The answer to the bottom of the housing market question depends on where the home is located. Location in this sense is not referring to the old real estate joke of the three most important factors to consider when buying a home—location, location, location—but rather the economic viability of the community in which the home is located. It might be said that the new answer to the three most important considerations in buying a home is jobs, jobs, jobs.
Housing values have been retained much better in areas with low unemployment rates. Areas with recession-immune employers such as the major college towns of Cambridge, Massachusetts and West Los Angeles, California have suffered very little decreases in home values.
The state of North Carolina has a higher unemployment rate than the national average except for pockets of communities within the state like Jacksonville, where home values are off their peak by a mere 0.1 percent. Jacksonville has the economic advantage of being the home to the Marine Corps Camp Lejeune and the New River Air Station. Durham, North Carolina is blessed with plentiful universities, state and federal government offices as well as many nonprofit and corporate research facilities.
Another test of home values in a region is the price of rent. Rental prices for this value indicator do not mean whether the rents are low or high but whether the area has low or high price-to-rent multiples. To clarify this point, consider the rent vs. buy calculators found on many real estate websites. These calculators figure that if home prices are more than 15 times annual rents, the market advantage goes to the renters. If the calculation puts housing at less than 15 times rents, the edge goes to the buyers.
Be very wary of extremes in the rent vs. buy calculation. Very low price-to-rent multiples can be a heads-up for a seriously depressed market with a plethora of unsold housing inventory. At the other end of the spectrum lies New York City, where the rent vs. buy calculation comes out at 39 and home values have not decreased substantially from their peaks.
An obvious indicator of a community’s housing values is the number of foreclosures within it. Foreclosures lower property values for the entire neighborhood. Even when times are good for the housing market, the percentage of foreclosed homes in the area lower property values considerably. Imagine the effect on a metropolitan area glutted with shuttered, foreclosed residential and commercial properties.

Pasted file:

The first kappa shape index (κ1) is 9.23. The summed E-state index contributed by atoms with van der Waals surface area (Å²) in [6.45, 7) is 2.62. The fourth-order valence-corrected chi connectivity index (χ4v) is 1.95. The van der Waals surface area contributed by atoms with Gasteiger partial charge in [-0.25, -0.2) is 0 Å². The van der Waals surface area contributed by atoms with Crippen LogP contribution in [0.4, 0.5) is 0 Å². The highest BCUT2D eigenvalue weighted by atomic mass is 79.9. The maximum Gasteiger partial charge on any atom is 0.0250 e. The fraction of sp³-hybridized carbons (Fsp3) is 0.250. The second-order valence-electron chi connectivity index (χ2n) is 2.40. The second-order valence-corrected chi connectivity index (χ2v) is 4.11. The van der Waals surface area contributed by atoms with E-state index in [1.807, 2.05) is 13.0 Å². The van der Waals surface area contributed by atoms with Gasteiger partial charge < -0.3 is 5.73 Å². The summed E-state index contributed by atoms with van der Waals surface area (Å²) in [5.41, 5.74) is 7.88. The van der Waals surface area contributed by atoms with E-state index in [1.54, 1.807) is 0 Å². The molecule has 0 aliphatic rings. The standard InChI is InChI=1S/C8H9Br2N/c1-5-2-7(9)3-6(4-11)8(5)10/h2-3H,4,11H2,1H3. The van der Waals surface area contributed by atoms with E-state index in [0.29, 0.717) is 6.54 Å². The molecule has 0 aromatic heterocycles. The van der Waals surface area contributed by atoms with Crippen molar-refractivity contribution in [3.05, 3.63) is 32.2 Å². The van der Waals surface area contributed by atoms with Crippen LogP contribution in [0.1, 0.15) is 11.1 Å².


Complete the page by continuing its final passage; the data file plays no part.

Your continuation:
Many people who should know better have predicted the year in which housing values finally bottom out. These “experts” fail to comprehend the difference between seasonal improvement and actual improvement in housing markets. Home sales always increase when weather is mild. The truth is no financial or real estate professional has accurately predicted the period of the housing market bottoming in the past seven years.
The answer, then, to whether the housing market is at the bottom depends very much on the economic circumstances of the region where the housing exists. Nationwide statistics on the housing market are always based on the national average and are not an indicator for a specific region.
In retrospect, it may be that the boom and bust cycle of the housing market is a thing of the past, and that house prices will rise and fall with inflation as with any commodity. Today, purchasing a home must no longer be considered an investment but simply a suitable place to live. This rational concept is undoubtedly a result of the severe financial pain affecting many homeowners during the past eight or so years along with the banks and home lenders who vastly overextended credit to non-creditworthy homebuyers. This practice caused mayhem in the banking industry, closing many of them and forcing the ones who remain to be much more cautious in their lending practices.